Advances in the diagnosis and surveillance of Barrett's esophagus (with videos)

The ASGE Technology Committee

Research output: Contribution to journalArticle

Abstract

Background and Aims: Most patients diagnosed with esophageal adenocarcinoma do not carry a known diagnosis of Barrett's esophagus (BE), suggesting that an improved approach to screening may potentially be of benefit. The use of dysplasia as a biomarker and random biopsy protocols for its detection has limitations. In addition, detecting and appropriately classifying dysplasia in patients with known BE can be difficult. Methods: This document reviews several technologies with a recently established or potential role in the diagnosis and/or surveillance of BE as well as risk stratification for progression to esophageal adenocarcinoma. Results: Two technologies were reviewed for imaging or tissue sampling: (1)wide-area transepithelial sampling and (2)volumetric laser endomicroscopy. Four technologies were reviewed for molecular and biomarker technologies for diagnosis and risk stratification: (1)Cytosponge, (2)mutational load, (3)fluorescence in situ hybridization, and (4)immunohistochemistry. Conclusion: Several technologies discussed in this document may improve dysplasia detection in BE in a wide-field manner. Moreover, the addition of different biomarkers may aid in enhanced risk stratification to optimize approaches to surveillance or treatment for patients with BE.

Original languageEnglish (US)
JournalGastrointestinal endoscopy
DOIs
StatePublished - Jan 1 2019

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Barrett Esophagus
Technology
Biomarkers
Adenocarcinoma
Fluorescence In Situ Hybridization
Lasers
Immunohistochemistry
Biopsy

ASJC Scopus subject areas

  • Radiology Nuclear Medicine and imaging
  • Gastroenterology

Cite this

Advances in the diagnosis and surveillance of Barrett's esophagus (with videos). / The ASGE Technology Committee.

In: Gastrointestinal endoscopy, 01.01.2019.

Research output: Contribution to journalArticle

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abstract = "Background and Aims: Most patients diagnosed with esophageal adenocarcinoma do not carry a known diagnosis of Barrett's esophagus (BE), suggesting that an improved approach to screening may potentially be of benefit. The use of dysplasia as a biomarker and random biopsy protocols for its detection has limitations. In addition, detecting and appropriately classifying dysplasia in patients with known BE can be difficult. Methods: This document reviews several technologies with a recently established or potential role in the diagnosis and/or surveillance of BE as well as risk stratification for progression to esophageal adenocarcinoma. Results: Two technologies were reviewed for imaging or tissue sampling: (1)wide-area transepithelial sampling and (2)volumetric laser endomicroscopy. Four technologies were reviewed for molecular and biomarker technologies for diagnosis and risk stratification: (1)Cytosponge, (2)mutational load, (3)fluorescence in situ hybridization, and (4)immunohistochemistry. Conclusion: Several technologies discussed in this document may improve dysplasia detection in BE in a wide-field manner. Moreover, the addition of different biomarkers may aid in enhanced risk stratification to optimize approaches to surveillance or treatment for patients with BE.",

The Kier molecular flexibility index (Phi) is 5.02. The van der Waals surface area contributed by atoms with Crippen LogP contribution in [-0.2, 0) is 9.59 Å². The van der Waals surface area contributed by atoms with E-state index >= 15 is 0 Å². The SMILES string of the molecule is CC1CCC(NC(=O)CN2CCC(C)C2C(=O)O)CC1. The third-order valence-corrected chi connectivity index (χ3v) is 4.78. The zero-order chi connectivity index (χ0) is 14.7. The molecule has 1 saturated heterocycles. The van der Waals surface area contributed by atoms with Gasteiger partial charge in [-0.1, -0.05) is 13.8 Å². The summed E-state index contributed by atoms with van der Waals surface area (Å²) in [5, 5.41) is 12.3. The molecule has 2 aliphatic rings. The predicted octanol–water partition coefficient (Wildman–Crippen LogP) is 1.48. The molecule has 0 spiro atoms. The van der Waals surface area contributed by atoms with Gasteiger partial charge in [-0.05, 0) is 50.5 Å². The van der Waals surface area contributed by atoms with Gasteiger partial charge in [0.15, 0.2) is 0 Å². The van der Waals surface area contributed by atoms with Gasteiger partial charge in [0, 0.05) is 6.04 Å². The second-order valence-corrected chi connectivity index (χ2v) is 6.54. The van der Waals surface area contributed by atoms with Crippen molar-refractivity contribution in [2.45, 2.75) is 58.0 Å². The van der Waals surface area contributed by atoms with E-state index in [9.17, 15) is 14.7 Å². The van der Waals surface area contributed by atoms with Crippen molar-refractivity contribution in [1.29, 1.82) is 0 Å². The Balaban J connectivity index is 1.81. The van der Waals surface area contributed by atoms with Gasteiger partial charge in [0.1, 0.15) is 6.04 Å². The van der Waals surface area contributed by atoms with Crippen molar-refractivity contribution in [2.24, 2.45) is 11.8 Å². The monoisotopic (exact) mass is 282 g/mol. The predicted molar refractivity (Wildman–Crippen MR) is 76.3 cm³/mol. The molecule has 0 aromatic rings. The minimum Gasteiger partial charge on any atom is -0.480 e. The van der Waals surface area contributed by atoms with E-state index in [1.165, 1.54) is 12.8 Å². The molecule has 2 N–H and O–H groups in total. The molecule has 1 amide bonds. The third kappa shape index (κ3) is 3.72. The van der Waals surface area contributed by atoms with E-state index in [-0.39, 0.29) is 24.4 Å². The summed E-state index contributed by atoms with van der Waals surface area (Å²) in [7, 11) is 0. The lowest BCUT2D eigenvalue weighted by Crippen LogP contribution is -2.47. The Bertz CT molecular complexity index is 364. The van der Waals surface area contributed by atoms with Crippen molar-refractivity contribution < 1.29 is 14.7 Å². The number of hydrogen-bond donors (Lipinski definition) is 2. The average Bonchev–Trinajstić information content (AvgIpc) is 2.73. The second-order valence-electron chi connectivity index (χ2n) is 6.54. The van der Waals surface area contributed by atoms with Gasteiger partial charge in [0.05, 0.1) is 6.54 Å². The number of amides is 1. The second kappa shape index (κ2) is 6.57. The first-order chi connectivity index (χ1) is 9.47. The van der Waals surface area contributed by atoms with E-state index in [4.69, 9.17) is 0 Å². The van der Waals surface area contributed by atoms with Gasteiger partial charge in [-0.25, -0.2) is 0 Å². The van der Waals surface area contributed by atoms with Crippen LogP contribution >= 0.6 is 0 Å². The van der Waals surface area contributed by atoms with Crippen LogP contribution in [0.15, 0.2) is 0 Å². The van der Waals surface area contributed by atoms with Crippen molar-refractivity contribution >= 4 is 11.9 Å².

author = "{The ASGE Technology Committee} and Trindade, {Arvind J.} and Udayakumar Navaneethan and Aslanian, {Harry R.} and Bhutani, {Manoop S.} and Kumar Krishnan and Lichtenstein, {David R.} and Joshua Melson and Rahul Pannala and Parsi, {Mansour A.} and Schulman, {Allison R.} and Amrita Sethi and Guru Trikudanathan and Watson, {Rabindra R.} and Maple, {John T.}",
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AU - Navaneethan, Udayakumar

AU - Aslanian, Harry R.

AU - Bhutani, Manoop S.

AU - Krishnan, Kumar

AU - Lichtenstein, David R.

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AU - Maple, John T.

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